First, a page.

Keeping pool water clean is a community effort - WGEM.com: Quincy News, Weather, Sports, and Radio

Keeping pool water clean is a community effort

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With warm temperatures and sunshine, area pools could see a lot of activity this week.

And health officials warn that means germs, too.

The Illinois Department of Public Health asks parents to keep an eye on their kids hygiene around the water.

Quincy Park District's Recreation Supervisor Mark Callaway says unclean water can be more than just a health hazard.

"We want it to look clear and visible so that we can see our swimmers as they're in the water," said Callaway. "Obviously we have to be able to see them in order to save them if they go under so cleanliness and visibility are one of the main things."

Callaway says the Park District's pools combat any problems with chemicals and frequent deep cleanings, but heath officials say it's very important to shower before you get in the pool and to make sure your child is taking bathroom breaks often.

Adam's County Health Department's Environmental Sanitarian Rex Pflantz says people can get sick if they swallow contaminated water

He says the contamination usually comes from human fecal matter.

"When we get into the water, the water cleanses us, the pathogens actually float out in the water and then when we get our mouth underneath the water, we have the opportunity to have some on our mouth," said Pflantz.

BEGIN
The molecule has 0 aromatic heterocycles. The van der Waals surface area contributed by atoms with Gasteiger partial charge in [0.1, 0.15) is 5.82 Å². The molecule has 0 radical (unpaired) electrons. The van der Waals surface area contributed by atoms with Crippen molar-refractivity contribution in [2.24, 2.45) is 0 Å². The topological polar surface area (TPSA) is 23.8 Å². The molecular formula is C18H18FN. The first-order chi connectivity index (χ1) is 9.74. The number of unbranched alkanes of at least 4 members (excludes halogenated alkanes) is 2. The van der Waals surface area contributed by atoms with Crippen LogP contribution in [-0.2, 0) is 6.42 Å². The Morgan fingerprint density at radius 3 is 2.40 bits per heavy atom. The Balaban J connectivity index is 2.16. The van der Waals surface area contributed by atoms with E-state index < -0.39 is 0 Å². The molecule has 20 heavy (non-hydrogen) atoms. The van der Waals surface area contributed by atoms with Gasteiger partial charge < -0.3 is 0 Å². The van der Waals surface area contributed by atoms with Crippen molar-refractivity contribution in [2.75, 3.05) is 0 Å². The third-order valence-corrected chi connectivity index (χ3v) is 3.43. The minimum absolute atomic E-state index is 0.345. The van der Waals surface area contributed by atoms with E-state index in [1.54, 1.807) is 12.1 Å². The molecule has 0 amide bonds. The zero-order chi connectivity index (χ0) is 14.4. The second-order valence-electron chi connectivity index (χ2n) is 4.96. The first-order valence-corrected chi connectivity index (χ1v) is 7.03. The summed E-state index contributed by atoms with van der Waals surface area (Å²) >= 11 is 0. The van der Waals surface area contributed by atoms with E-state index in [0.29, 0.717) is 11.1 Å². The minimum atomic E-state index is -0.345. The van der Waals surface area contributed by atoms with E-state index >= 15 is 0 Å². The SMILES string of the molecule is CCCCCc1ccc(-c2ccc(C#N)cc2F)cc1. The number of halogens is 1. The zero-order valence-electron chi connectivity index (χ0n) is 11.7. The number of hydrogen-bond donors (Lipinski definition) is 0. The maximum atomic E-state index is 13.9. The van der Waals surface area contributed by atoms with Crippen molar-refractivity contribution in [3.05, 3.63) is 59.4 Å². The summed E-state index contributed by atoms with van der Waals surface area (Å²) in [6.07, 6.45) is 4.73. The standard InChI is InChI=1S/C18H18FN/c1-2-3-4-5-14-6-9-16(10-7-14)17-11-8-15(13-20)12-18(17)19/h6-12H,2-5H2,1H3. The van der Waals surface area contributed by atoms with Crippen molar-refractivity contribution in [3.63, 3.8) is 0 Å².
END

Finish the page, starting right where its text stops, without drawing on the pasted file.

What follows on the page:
If contaminated water gets into your system you can get E. coli or Cryptosporidium, both of which can cause stomach problems.

And while Pflantz says that Chlorine does a great job at clearing up E. coli, it doesn't do as good of a job with the parasites like Cryptosporidium.

Callaway says if everyone does their part, the community can have a lot more clean fun.

He asks that parents take their kids out of the pool for frequent bathroom breaks and bathe before making a splash.

He says the benefits of doing so are two-fold.

"It's good to get out of the water for a while to save your energy and just to kind of then recoop," said Callaway. "It also then allows our pool to stay free of the germs and toxins that come with children or adults going to the bathroom in the pool."

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